2. Why Brand?
Why do companies such as Coca-Cola,
Microsoft, IBM and Disney seem to achieve
global marketing success so easily? Why does it
seem such an effort for others?
Why do we, as consumers, feel loyal to such
brands that the mere sight of their logo has us
reaching into our pockets to buy their
3. The meaning of brands
Brands are a means of differentiating a
company’s products and services from those of
There is plenty of evidence to prove that
customers will pay a substantial price premium
for a good brand and remain loyal to that
brand. It is important, therefore, to understand
what brands are and why they are important.
4. The Importance of Brands
McDonalds sums this up nicely in the following
quote emphasizing the importance of brands:
“…it is not factories that make profits, but
relationships with customers, and it is company
and brand names which secure those relationships”
Businesses that invest in and sustain leading brands
prosper whereas those that fail are left to fight for
the lower profits available in commodity markets.
“If Coca-Cola were to lose all of its production-related
assets in a disaster, the company would survive. By
contrast, if all consumers were to have a sudden lapse
of memory and forget everything related to Coca-Cola
the company would go out of business.”
6. What is a brand?
One definition of a brand is as follows:
“A name, term, sign, symbol or design, or a
combination of these, that is intended to identify
the goods and services of one business or group of
businesses and to differentiate them from those of
Interbrand - a leading branding consultancy - define
a brand in this way:
“A mixture of tangible and intangible attributes
symbolized in a trademark, which, if properly
managed, creates influence and generates value”.
7. Brand Equity
“Brand equity” refers to the value of a brand. Brand equity is
based on the extent to which the brand has high brand
loyalty, name awareness, perceived quality and strong product
associations. Brand equity also includes other “intangible” assets
such as patents, trademarks and channel relationships.
8. Brand image
“Brand image” refers to the set of beliefs that
customers hold about a particular brand. These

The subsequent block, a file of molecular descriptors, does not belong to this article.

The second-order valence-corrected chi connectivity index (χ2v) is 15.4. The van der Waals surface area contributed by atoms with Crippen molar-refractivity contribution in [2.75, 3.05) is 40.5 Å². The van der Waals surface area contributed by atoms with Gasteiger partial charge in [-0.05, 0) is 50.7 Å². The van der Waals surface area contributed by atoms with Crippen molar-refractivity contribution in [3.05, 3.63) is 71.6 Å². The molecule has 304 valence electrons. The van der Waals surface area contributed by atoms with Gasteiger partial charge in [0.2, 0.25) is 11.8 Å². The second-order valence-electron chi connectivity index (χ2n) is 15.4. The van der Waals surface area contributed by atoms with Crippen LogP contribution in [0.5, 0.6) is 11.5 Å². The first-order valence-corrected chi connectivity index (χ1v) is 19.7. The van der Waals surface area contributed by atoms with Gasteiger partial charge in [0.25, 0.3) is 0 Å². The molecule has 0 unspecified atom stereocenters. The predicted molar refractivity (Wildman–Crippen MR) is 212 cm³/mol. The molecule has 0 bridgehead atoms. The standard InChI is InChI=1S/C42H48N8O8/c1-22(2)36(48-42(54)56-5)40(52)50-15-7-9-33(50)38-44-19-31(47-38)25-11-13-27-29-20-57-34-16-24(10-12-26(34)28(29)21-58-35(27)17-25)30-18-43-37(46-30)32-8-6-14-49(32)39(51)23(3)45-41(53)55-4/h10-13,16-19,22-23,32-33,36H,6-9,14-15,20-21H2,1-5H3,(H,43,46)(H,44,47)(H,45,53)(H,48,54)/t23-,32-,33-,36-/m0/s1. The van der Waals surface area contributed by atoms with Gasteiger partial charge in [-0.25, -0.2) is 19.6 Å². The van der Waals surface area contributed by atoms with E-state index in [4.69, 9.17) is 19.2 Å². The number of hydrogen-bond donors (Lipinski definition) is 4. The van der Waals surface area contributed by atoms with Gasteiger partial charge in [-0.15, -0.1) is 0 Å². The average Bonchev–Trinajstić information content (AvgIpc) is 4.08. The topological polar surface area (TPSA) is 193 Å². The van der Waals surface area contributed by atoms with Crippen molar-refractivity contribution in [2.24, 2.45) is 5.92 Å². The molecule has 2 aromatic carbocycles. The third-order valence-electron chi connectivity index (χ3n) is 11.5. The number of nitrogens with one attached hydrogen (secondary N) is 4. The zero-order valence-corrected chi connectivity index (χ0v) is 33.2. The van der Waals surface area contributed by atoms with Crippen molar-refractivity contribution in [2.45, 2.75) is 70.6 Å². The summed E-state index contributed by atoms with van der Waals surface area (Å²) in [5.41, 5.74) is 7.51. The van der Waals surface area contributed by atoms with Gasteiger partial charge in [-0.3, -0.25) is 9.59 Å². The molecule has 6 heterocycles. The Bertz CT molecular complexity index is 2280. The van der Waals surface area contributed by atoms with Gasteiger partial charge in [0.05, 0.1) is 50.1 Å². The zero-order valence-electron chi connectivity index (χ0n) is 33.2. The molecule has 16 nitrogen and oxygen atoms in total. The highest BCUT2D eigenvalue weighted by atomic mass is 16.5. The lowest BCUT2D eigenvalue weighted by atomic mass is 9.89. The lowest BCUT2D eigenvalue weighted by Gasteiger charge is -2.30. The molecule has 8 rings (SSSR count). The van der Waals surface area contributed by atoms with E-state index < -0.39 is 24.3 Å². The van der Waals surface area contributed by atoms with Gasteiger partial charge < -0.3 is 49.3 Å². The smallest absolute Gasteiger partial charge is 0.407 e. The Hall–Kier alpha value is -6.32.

are important to develop well since a negative
brand image can be very difficult to shake off.
9. Brand extension
“Brand extension” refers to the use of a successful
brand name to launch a new or modified product in a
new market. Virgin is perhaps the best example of how
brand extension can be applied into quite diverse and
10. Branding gives the seller several
Seller’s brand name and trademark provide legal
protection of unique product features
Branding gives the seller the opportunity to attract a
loyal and profitable set of customers.
Branding helps the seller segment markets.
Strong brands help build corporate image, making it
easier to launch new brands and gain acceptance by
distributors and consumers.
11. Benefits of Branding to A BUYER
Help buyers identify the product that they like/dislike.
Helps reduce the time needed for purchase.
Helps buyers evaluate quality of products especially if
unable to judge a products characteristics.
Helps reduce buyers perceived risk of purchase.
Buyer may derive a psychological reward from owning the
brand, IE Rolex or Mercedes.
12. BRANDS - BUILDING A BRAND
What factors are important in building brand
Professor David Jobber identifies seven main
factors in building successful brands, as given next:
Quality is a vital ingredient of a good brand. Remember the
“core benefits” – the things consumers expect. These must
be delivered well and consistently. The branded washing
machine that leaks, or the training shoe that often falls
apart when wet, or a watch which needs frequent
adjustments will never develop brand equity.
Research confirms that, statistically, higher quality brands
achieve a higher market share and higher profitability than
that of their inferior competitors.
Positioning is about the position a brand occupies in a
market in the minds of consumers. Strong brands have a
clear, often unique position in the target market.
Positioning can be achieved through several means,
including brand name, image, service standards, product
guarantees, packaging and the way in which it is
delivered. In fact, successful positioning usually requires a
combination of these things.
Repositioning occurs when a brand tries to
change its market position to reflect a
change in consumer’s tastes. This is often
required when a brand has become
tired, perhaps because its original market
has matured or has gone into decline.
Communications also play a key role in building a
successful brand. We suggested that brand
positioning is essentially about customer
perceptions – with the objective to build a clearly
defined position in the minds of the target
All elements of the promotional mix need to be
used to develop and sustain customer perceptions.
Initially, the challenge is to build awareness, then to
develop the brand personality and reinforce the
17. First-mover advantage
Business strategists often talk about first-
mover advantage. In terms of brand
development, by “first-mover” they mean
that it is possible for the first successful
brand in a market to create a clear
positioning in the minds of target customers
before the competition enters the market.
There is plenty of evidence to support this.
18. Long-term perspective
The need to invest in the brand over the long-
term is utmost essential. Building customer
awareness, communicating the brand’s
message and creating customer loyalty takes
time. This means that management must
“invest” in a brand, perhaps at the expense of
19. Internal Marketing
Finally, management should ensure that the brand is
marketed “internally” as well as externally. By this we
mean that the whole business should understand the
brand values and positioning. This is particularly
important in service businesses where a critical part of
the brand value is the type and quality of service that a
Think of the brands that you value in the
restaurant, hotel and retail sectors. It is likely that your